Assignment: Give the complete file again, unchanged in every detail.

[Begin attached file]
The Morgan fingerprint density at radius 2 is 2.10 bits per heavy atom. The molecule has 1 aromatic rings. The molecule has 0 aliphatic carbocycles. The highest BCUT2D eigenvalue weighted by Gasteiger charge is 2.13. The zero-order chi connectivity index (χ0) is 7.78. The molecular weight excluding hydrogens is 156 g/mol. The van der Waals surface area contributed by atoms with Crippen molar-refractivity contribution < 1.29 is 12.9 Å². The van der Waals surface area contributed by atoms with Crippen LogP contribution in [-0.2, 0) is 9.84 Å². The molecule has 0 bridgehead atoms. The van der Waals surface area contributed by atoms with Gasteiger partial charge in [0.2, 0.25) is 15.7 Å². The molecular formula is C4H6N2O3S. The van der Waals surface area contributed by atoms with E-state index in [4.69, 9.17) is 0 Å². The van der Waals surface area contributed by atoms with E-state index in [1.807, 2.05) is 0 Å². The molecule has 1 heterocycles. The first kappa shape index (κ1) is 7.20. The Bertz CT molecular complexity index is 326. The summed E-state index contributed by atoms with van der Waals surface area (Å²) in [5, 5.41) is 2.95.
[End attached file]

The Morgan fingerprint density at radius 2 is 2.10 bits per heavy atom. The molecule has 1 aromatic rings. The molecule has 0 aliphatic carbocycles. The highest BCUT2D eigenvalue weighted by Gasteiger charge is 2.13. The zero-order chi connectivity index (χ0) is 7.78. The molecular weight excluding hydrogens is 156 g/mol. The van der Waals surface area contributed by atoms with Crippen molar-refractivity contribution < 1.29 is 12.9 Å². The van der Waals surface area contributed by atoms with Crippen LogP contribution in [-0.2, 0) is 9.84 Å². The molecule has 0 bridgehead atoms. The van der Waals surface area contributed by atoms with Gasteiger partial charge in [0.2, 0.25) is 15.7 Å². The molecular formula is C4H6N2O3S. The van der Waals surface area contributed by atoms with E-state index in [4.69, 9.17) is 0 Å². The van der Waals surface area contributed by atoms with E-state index in [1.807, 2.05) is 0 Å². The molecule has 1 heterocycles. The first kappa shape index (κ1) is 7.20. The Bertz CT molecular complexity index is 326. The summed E-state index contributed by atoms with van der Waals surface area (Å²) in [5, 5.41) is 2.95.